German is typically described as a Subject-Object-Verb language. For former American President Kennedy's mistake to be grammatical (i.e. without the indefinite article "ein"), why should it not have been: "Ich Berliner bin" (or "Ich ein Berliner bin")?
No, because German has V2 basic constituent order, not SOV.
V2 word order is observed when the the finite verb must be the second constituent of the clause. In many German sentences, the auxiliary verb is the one that is finite, and so it must be in second position. The main meaning-conveying verb appears in a non-finite form, and is flexible with respect to which position it occurs in, and typically occurs in final position. For this reason, German can be mistaken as an SOV language. The German translation of "Peter wants to give the boy the book" is usually rendered as:
Peter wollte dem Jungen das Buch schenken. Peter want.PST the.DAT boy.DAT the.ACC book give.INF
But beyond the requirement that the finite verb be second, the word order is flexible. The following versions are also all acceptable.
Dem Jungen wollte Peter das Buch schenken. Das Buch wollte Peter dem Jungen schenken. Schenken wollte Peter dem Jungen das Buch.
(data is from Wetta 2011)
In the sentence "Ich bin ein Berliner" there is only one verb, which is inflected, and so it must be in second position, after "Ich".
In a true SOV language, either the finite verb must be clause final, or all of the verbs must appear at the end of the clause if there is more than one. Here is an example of a serial verb construction in Barai (Olson 1981, qtd, in Foley 2010), which is a strict verb-final language.
namot tau da-gwe-r witki-r am-ta man sugarcane foc-bite-r tear-r eat-pres ‘The man is biting the sugarcane off and eating it.’
Although languages are often referred to as having V2 word order, it is more correct to say that V2 word order is a property of clausal constructions. Not all clause types in German, for example, have V2 word order; subordinate and question clauses do not, but main declarative clauses do.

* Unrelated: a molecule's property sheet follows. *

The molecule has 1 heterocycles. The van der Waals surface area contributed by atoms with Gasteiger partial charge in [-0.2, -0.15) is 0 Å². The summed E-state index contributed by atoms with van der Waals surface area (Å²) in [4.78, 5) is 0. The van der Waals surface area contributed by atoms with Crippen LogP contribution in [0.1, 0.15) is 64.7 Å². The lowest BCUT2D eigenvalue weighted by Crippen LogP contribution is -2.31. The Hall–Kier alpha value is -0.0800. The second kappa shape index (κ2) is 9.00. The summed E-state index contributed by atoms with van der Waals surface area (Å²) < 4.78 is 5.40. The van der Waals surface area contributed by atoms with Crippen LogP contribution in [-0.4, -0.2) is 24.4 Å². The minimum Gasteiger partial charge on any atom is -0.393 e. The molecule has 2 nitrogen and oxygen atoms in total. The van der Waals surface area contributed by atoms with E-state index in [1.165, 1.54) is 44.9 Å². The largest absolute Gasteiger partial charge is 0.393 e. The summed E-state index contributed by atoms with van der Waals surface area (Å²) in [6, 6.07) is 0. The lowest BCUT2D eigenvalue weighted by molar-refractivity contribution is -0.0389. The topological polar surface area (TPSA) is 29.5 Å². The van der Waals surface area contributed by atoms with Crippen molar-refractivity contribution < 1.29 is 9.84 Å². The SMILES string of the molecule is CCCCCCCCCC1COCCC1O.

Foley, W A 2010, Events and serial verb constructions, Complex Predicates: Cross-Linguistic Perspectives on Event Structure, Cambridge University Press, Cambridge, 1, 79-109
In generative grammar, it has long been argued that German is indeed SOV, that the verb-final order is revealed in subordinate clauses, and that the Verb Second (V2) order in main clauses is due to a complex transformation. The locus classicus for the argument is:
Bach, Emmon, (1962) The order of elements in a transformational grammar of German. Language 38, 263-269. JSTOR
The online syntax textbook by Beatrice Santorini and Tony Kroch has further information about this idea:
@jlovegren's answer is complete, just wanted to add some points.
Another possible reason for German to be mistaken for SOV is that subordinate clauses usually follow a SOV pattern.
Ich weiß, daß ich ein Berliner bin. 'I know that I am a Berliner.'
Usually, in subordinate clauses, the conjugated verb comes finally, whether there is another non-finite verb or not.
Another point to make (after reading @Alenanno's comment) is that V2 doesn't necessarily even look like SOV, since V2 doesn't necessarily mean that the main meaning-conveying verb comes in a final position. For instance, Danish (and other Scandinavian languages AFAIK) are V2, but the main verb usually comes before the direct/indirect object.
Peter ville give drengen bogen. Peter wanted-to give to-the-boy the-book.
If e.g. the indirect object is brought to the head position, the conjugated verb is in 2nd position, but the direct object still comes after the main verb.
Drengen ville Peter give bogen. To-the-boy wanted-to Peter give the-book.